Our cars are like an extension of ourselves. We use sedans, convertibles, hatchbacks, SUVs, vans and utes to help us do whatever we need or want to do. There’s a continuous spectrum of vehicle use out there. It ranges from something like visiting friends on the weekend, all the way up to carting tools around or carrying paying passengers for self-employed work. Somewhere along that line personal use becomes business use. That’s when the type of car insurance you need changes.
This article is designed to help you get started on deciding whether you need to talk to your insurer about cover for business use. If you have any doubt, simply call them and ask.
Depending on your type of business and how often you use the vehicle for work, there may be very little difference to your premium, if any. It could mean simply noting some business use on your private motor vehicle policy or getting a commercial motor vehicle policy instead. You won’t need both types, because commercial motor vehicle insurance usually covers business and personal use. The most important thing is to know you’re covered.
What counts as personal use of a vehicle?
Personal or private car insurance policies usually say you’re only covered for domestic, social or recreational use. As you’d expect this includes taking the kids somewhere, going shopping, visiting friends and family, or getting away for the weekend. It also includes using your car to go to sports and hobby places – like pottery classes, the gym, tennis, golf, your favourite surf break and so on.
Driving to and from your regular workplace typically counts as personal use as well, even if you have workmates in your car who contribute to the fuel costs. You can probably sense we’re getting close to the line between personal and business use now, so let’s have a look at what’s not covered.
What car use is not covered by private car insurance?
You probably won’t be covered by private car insurance when your car is being used for something that earns you money or an income. Insurance policies usually describe this by using words like ‘commercial activity’, ‘commercial venture’ or ‘any activities in connection with a profession, occupation or business’.
Here are some common full-time or side-gig examples:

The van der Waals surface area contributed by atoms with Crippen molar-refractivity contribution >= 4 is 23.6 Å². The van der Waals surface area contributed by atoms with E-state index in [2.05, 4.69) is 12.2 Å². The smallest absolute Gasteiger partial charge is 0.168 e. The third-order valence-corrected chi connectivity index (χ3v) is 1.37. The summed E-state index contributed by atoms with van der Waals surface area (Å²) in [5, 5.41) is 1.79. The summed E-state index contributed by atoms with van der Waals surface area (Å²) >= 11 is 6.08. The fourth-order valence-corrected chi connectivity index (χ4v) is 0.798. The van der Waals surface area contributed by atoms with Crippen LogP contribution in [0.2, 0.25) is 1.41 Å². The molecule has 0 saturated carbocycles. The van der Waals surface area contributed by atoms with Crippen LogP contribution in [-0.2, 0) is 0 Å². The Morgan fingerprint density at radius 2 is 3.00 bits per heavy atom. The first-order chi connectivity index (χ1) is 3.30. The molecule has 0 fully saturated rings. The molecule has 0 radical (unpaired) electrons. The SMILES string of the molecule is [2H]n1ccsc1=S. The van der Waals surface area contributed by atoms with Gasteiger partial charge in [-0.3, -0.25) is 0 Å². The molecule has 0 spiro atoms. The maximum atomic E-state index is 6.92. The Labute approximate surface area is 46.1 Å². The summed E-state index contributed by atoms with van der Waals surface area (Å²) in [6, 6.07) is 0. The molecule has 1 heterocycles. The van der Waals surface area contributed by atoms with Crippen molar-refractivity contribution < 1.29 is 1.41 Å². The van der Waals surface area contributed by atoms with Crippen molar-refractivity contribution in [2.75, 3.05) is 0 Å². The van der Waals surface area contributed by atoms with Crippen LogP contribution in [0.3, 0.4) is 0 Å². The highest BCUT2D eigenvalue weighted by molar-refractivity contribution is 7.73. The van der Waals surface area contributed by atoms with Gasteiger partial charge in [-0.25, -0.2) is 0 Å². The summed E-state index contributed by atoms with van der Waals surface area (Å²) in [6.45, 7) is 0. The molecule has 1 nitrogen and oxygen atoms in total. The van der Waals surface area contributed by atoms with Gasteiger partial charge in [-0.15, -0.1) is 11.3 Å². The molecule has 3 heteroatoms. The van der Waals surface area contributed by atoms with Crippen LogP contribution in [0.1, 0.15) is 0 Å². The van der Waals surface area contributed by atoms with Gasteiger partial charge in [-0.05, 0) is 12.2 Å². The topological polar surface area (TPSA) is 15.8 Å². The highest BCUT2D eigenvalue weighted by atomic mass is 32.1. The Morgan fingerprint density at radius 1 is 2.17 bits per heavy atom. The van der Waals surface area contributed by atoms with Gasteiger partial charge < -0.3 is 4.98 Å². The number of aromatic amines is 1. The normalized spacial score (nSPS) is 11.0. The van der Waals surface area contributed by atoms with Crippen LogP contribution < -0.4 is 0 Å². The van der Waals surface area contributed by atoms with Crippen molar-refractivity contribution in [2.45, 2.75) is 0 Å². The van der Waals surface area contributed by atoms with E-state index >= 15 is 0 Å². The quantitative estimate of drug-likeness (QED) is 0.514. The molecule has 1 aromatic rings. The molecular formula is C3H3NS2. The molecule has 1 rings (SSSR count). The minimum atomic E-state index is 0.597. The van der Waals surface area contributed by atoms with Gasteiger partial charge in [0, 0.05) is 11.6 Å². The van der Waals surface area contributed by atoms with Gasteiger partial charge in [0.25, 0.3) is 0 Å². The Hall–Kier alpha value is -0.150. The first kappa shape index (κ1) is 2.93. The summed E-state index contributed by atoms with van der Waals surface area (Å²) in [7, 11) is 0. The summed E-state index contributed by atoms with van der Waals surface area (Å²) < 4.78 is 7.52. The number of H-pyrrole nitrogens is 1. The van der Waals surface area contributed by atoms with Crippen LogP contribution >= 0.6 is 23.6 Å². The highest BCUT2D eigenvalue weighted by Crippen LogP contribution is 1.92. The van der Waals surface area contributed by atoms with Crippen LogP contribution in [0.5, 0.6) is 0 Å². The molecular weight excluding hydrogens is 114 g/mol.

- Courier or delivery work
- Taxi or Uber services
- Driver training
- Hiring your car out to others
- Plumbing, electrical, building, cleaning, repairs or maintenance work
- Mobile mechanic or car grooming work
- Real estate agent services
- Sales work or debt collection
Even when you’re just using your car to carry or tow things related to your business – such as equipment, machinery or samples – you may not be covered by your private car insurance policy. One common exception is for farming businesses.
If you claim business use of your private vehicle for tax purposes, you should definitely talk to your insurer about the need for commercial car insurance. To calculate the percentage of business use for Inland Revenue, you probably had to keep a log book for three months every three years. This provides a handy record of your typical business-related trips.
Other uses excluded from private car insurance cover
This article is only about business use that isn’t covered by personal car insurance. But it’s important to realise there are many other non-business related uses that won’t be covered. These typically include things like off-road driving, track racing, time trials and rally driving. Even driving in a protest may be excluded.
Always read the policy’s exclusions carefully. Also, make sure you’re aware of other times when you’re not covered, like when driving under the influence of drugs or alcohol, or not complying with the conditions of your driver licence.
Check out a range of insurers
Different insurers draw the line between private and commercial vehicle insurance in different places. That’s why it pays to shop around to get the cover you need for the best price.
If you work from a home office, and occasionally drive your car to meet a client, it probably won’t count as commercial use. Nor would popping down to the local stationery shop to pick up some pens, paper or printer ink for your home office business.
The most important thing is to be honest and thorough when looking for the right policy and answering questions from the insurer you choose. There’s no point in paying insurance premiums only to find out you don’t have the cover you think you have.
Ask friends and family about their car insurance experiences and consider talking to a financial adviser or insurance broker.
To learn more, see our complete guide to car insurance.